Cobbles and Comedores: An Introduction to the Trans Ecuador Mountain Bike Route

After extensive touring through Colombia, Peru, Chile, and Argentina, the only remaining “missing link” in Ryan Wilson‘s Andean traverse was Ecuador. Last year, he met up with fellow cyclo-tourist Joe Sasada to share miles on the dirt-road variation of the Trans Ecuador Mountain Bike Route, an 850-mile mountainous traverse through the country’s volcanic corridor. Read on for Ryan’s introduction to Ecuador…

After a handful of trips to South America, including a tour from Peru down to the Southern tip of the continent, and forays throughout the Colombian Andes, Ecuador was the missing link in the chain to feel like I’ve truly “completed” the length of the Andes. “Completed” is probably the wrong word, because these mountains are so expansive and have so many paths scattered across their slopes that I could never really see them all, even in a lifetime of trips, but Ecuador was the primary gap in my Andes experience.



I’d heard a lot of things about the country before I ever stepped foot on its soil. It’s notorious for unforgiving roads in both surface and gradient and equally unforgiving weather. It’s not uncommon in Ecuador to crank away on double-digit gradient climbs with a harsh cobbled surface for the majority of a day, and sometimes the descents can be just as punishing, both on your body and your gear.

As I got toward the southern end of Colombia, I linked up with my buddy Joe Sasada in the city of Pasto for the first time since we rode together for a day in Cocuy National Park in the north. We’d have a few days of riding to reach the Colombia/Ecuador border before setting off onto the Trans Ecuador Mountain Bike Route.

Leaving Pasto, I could feel the weight of the bike on my legs more than usual. It had been around six weeks since I had done any sustained riding, so jumping in with a first day that included 1,800 m (5,900 ft) of climbing on fully loaded rigs was probably ambitious. It’s a little tricky to just drop your tent in a random spot in these steep and populated mountains though, so we pushed on through the bonk goblins toward the midway point to the border in the roadside village of San Luis.

We spent the next day zigging and zagging between the main road and some far more enjoyable dirt off-shoots, made a detour to the cliche tourist stop at the impressive Las Lajas Cathedral, and finally made our way to the limit between Colombia and Ecuador. It’s a border crossing that has undoubtedly seen an absurd number of cycle tourists over the years, serving as the primary funnel point for anyone heading north or south through the Andes. One of the last hotels I stayed at in Colombia even had a “wall of cyclists” with a couple of familiar faces on it.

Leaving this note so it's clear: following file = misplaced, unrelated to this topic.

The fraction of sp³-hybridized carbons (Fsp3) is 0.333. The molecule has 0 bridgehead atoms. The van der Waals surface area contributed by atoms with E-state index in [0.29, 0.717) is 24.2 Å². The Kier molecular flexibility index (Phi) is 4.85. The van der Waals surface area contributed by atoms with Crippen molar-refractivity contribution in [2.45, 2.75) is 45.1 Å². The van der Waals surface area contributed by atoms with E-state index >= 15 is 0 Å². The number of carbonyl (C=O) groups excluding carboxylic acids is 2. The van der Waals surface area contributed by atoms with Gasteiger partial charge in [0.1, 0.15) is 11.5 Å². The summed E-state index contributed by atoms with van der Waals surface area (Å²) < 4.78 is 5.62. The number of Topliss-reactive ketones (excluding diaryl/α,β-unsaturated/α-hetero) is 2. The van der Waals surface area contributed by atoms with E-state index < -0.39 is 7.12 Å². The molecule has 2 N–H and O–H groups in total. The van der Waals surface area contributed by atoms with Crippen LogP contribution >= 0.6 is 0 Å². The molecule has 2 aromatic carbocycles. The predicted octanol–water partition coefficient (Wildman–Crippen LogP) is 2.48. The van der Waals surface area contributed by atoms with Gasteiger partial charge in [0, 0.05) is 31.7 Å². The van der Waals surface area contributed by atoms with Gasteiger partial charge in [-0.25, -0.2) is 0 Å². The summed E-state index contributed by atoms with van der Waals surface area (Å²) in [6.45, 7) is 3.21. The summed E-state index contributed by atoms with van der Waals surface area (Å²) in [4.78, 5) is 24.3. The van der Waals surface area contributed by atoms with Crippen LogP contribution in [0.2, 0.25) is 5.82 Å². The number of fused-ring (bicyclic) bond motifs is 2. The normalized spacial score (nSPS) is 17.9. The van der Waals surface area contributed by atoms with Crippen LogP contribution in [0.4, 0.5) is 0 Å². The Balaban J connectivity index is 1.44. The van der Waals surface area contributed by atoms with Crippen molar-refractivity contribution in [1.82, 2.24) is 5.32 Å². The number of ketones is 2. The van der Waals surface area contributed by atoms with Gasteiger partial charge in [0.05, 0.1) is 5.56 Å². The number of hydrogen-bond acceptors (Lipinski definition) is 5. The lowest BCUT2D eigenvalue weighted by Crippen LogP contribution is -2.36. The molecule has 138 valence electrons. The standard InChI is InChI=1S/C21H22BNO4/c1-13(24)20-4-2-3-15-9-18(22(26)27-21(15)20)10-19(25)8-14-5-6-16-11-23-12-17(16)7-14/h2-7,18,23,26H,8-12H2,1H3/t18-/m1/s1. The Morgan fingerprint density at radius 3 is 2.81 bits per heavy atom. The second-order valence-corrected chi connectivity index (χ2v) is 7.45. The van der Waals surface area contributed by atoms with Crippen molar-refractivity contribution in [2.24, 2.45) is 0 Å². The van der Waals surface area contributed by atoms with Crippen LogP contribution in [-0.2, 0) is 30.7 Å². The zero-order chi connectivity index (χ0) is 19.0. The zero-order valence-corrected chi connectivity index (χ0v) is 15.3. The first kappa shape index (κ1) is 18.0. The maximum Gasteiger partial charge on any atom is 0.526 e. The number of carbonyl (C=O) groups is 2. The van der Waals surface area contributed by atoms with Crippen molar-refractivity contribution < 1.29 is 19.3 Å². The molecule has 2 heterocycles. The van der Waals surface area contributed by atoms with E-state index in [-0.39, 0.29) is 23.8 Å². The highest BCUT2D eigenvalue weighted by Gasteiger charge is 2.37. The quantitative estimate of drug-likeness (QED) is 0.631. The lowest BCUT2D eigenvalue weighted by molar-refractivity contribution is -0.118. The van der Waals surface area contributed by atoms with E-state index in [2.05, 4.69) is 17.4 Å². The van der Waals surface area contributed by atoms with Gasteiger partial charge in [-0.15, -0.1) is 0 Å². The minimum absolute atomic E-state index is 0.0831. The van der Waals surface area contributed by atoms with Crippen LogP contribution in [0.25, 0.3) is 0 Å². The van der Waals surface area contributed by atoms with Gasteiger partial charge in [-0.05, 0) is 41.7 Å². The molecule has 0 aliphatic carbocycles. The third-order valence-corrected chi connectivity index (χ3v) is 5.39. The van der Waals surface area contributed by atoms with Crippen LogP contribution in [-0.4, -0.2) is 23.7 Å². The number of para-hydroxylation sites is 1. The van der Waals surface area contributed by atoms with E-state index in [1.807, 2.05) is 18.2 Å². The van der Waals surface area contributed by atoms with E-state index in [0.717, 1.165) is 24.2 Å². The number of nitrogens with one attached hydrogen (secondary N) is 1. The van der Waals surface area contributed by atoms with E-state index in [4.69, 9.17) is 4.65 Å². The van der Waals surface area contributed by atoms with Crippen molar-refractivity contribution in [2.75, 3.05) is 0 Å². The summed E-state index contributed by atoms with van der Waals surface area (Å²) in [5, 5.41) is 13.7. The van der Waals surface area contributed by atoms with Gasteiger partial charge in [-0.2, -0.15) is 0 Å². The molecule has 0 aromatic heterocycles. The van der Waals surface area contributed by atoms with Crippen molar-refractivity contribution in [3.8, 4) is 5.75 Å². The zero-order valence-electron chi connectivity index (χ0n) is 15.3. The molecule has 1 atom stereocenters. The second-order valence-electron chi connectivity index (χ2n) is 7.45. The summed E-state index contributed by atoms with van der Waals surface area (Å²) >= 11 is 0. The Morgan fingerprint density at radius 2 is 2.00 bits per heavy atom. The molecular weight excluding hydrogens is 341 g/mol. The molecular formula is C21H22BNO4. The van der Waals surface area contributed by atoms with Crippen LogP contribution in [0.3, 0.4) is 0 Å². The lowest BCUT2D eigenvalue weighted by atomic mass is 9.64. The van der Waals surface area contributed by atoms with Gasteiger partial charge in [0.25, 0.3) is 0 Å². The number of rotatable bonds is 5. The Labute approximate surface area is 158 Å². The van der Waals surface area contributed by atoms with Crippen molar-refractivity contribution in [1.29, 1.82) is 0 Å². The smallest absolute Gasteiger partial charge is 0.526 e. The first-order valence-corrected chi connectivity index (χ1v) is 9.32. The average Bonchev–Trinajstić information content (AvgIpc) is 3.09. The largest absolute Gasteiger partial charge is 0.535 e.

We collected our passport stamps, but before we could fully make it to the border town of Tulcán about seven kilometers away, it had already started pouring on us. A proper Ecuadorian welcome, I must say.

The plan was pretty simple from here. We were going to follow the dirt road version of Cass Gilbert and the Dammer Brother’s Trans Ecuador Mountain Bike Route (TEMBR), which follows remote roads through Ecuador’s páramos and volcanic corridor. Finding some interesting new paths is always fun, but sometimes it’s nice to just drop a GPS file into your phone and follow the dotted line without having to plot and plan too much. Especially when you know it’s a classic like the TEMBR.

Leaving Túlcan, we gradually climbed through an on-and-off drizzle toward the Páramo de El Angel. It wasn’t long before the well-packed dirt road started to deteriorate. It soon became clear that this road doesn’t get much use these days beyond some cyclists looking to stay off of the Pan American Highway and perhaps some overly ambitious moto travelers. One after another, we pushed our bikes over muddy landslides that had spilled out in front of us and through giant mud puddles covering the road.

As we got closer to the top of the climb, a landscape of rolling hills filled with frailejón plants stretched as far as the eye could see. I’ve ridden through quite a few páramos in Colombia, but this was the most impressive that I’d ever come across.